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The Avengers Name Means Nothing In The MCU (& Quantumania Makes It Worse)

There was an idea, back in 2008, to bring together a remarkable group of solo superhero films. So that when we needed them, they could come together and make the blockbuster crossover that we never could. For three phases and just over a decade, the Avengers Initiative thrived, saving the Earth from numerous threats and earning billions of dollars at the box office. But where are they now? Where are Earth's mightiest heroes?

For a few years now, that question has had no real answer. Phase 4 of the MCU came and went without a proper "Avengers" film, and with many of the franchise's original stars stepping away, the series has lacked direction. There's a new Captain America, a new Hulk, and a new Hawkeye, but very little that connects them all. "A lot of Phase Four was about introducing the next generation and introducing new characters," "Ant-Man and the Wasp: Quantumania" producer Stephen Broussard recently told Inverse. It was also about experimenting, and about building out the franchise's streaming presence on Disney+.

That's all well and good, but the MCU has only gotten more disjointed with ever passing year since "Avengers: Endgame." That issue has never been more apparent than in "Quantumania," which was meant to kick off Phase 5 with a bang. Instead, it suffers from the same big problem that plagued Phase 4 — a failure to connect to the larger Marvel world.

The Avengers are heard but not seen in Quantumania

"Ant-Man and the Wasp: Quantumania" references the Avengers constantly. From the very start, the movie tries to develop a tension between Scott Lang (Paul Rudd) and his daughter Cassie (Kathryn Newton) based on his membership with the superhero team. She repeatedly chastises him for claiming to be a hero while at the same time ignoring all the people in the world who need his help. Later on, Kang the Conqueror (Jonathan Majors) references all the Avengers he's killed in alternate timelines. The title is thrown around often, and with a clear intended weight behind it. Unfortunately, it's hard to know what the word even means at this point.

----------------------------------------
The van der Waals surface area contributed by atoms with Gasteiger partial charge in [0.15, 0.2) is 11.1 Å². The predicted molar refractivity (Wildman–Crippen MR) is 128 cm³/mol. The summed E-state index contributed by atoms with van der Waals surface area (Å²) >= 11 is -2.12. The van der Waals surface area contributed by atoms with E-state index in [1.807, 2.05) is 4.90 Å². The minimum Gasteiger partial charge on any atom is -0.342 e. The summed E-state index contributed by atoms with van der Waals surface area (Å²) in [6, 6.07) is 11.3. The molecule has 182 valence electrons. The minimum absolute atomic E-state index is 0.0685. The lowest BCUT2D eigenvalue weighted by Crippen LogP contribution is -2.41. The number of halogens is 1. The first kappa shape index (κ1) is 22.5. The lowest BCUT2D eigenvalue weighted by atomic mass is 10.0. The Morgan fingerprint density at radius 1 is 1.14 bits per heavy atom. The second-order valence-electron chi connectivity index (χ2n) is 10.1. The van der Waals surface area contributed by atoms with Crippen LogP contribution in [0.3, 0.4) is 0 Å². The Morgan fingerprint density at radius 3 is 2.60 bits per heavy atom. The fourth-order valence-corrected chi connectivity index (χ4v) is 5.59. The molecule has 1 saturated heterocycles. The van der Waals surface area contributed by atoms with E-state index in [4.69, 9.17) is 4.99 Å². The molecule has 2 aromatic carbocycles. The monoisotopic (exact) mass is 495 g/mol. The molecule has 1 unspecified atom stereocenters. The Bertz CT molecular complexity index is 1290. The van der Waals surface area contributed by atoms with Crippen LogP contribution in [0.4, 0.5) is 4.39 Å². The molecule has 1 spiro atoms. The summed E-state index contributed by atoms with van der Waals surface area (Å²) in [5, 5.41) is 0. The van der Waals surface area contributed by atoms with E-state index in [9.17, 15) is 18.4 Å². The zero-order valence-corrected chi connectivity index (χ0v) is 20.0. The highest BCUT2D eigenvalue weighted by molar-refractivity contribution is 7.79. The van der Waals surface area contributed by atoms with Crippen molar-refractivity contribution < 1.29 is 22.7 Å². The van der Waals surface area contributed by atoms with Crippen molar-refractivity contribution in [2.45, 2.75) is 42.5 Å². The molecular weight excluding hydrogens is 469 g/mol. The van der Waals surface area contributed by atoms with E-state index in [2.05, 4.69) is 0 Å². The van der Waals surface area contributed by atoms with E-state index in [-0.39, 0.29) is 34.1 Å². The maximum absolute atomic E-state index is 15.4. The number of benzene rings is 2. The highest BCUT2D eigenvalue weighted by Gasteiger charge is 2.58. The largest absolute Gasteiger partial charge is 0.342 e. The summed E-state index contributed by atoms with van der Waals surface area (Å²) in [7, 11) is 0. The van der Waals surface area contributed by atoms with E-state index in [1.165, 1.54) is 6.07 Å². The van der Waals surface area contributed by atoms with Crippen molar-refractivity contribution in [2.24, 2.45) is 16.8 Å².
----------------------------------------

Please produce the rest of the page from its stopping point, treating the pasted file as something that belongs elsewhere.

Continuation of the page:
Who are the Avengers at the start of Phase 5? Is it Hulk (Mark Ruffalo), who's off sipping mojitos with his cousin? Or maybe Sam Wilson (Anthony Mackie) and Bucky Barnes (Sebastian Stan), who spend the duration of Phase 4 trying to heal the world post-blip without any help from their supposed friends? Crossovers with huge stars are obviously expensive and difficult to schedule, but that's hardly an excuse for a company as massive as Disney. 

Every time "Quantumania" references the Avengers, it feels more like a reference for us, as if to say, "Remember those better movies?" The sad fact is, it's hard to conjure a complete picture of what the world of the MCU even looks like at this point, let alone the Avengers themselves.

The MCU needs a new, clear roadmap

As the first chapter in Phase 5, "Quantumania" definitely tries to plant seeds for a new overarching storyline in the MCU. That's something we haven't had since the end of Phase 3. Jonathan Majors is spectacular as Kang, and he could make a for a great new lead villain. However, the film doesn't do nearly enough to organize the mess of Phase 4, leaving the future of the franchise still somewhat in the dark.

When Kang attacks again in 2025's "Avengers: The Kang Dynasty," who will face him? A random assemblage of fresh faces from Disney+ and older stars who renewed their Marvel contracts? In "Infinity War," it was exciting to see Doctor Strange, Iron Man, and the Guardians of the Galaxy all fighting together because they'd been on a clear collision course for years. Even still, other character relationships were built up more gradually. Remember when Loki and Hawkeye popped up in "Thor," or when Black Widow debuted in "Iron Man 2?" There was a clear rhyme and reason to these cameos, and they laid the groundwork for what came later.

Now, it's all a big mess. What does Moon Knight have to say to Ms. Marvel? Why would Kate Bishop team up with Shang-Chi? With the title of "Avenger" now lacking a clear meaning, there's no gravity pulling these disparate characters together. There's no roadmap for fans to put together in their heads — no reason to look forward to the next big team-up. Maybe Cassie Lang is right. Maybe her dad really isn't an Avenger anymore. Right now, it looks like no one is.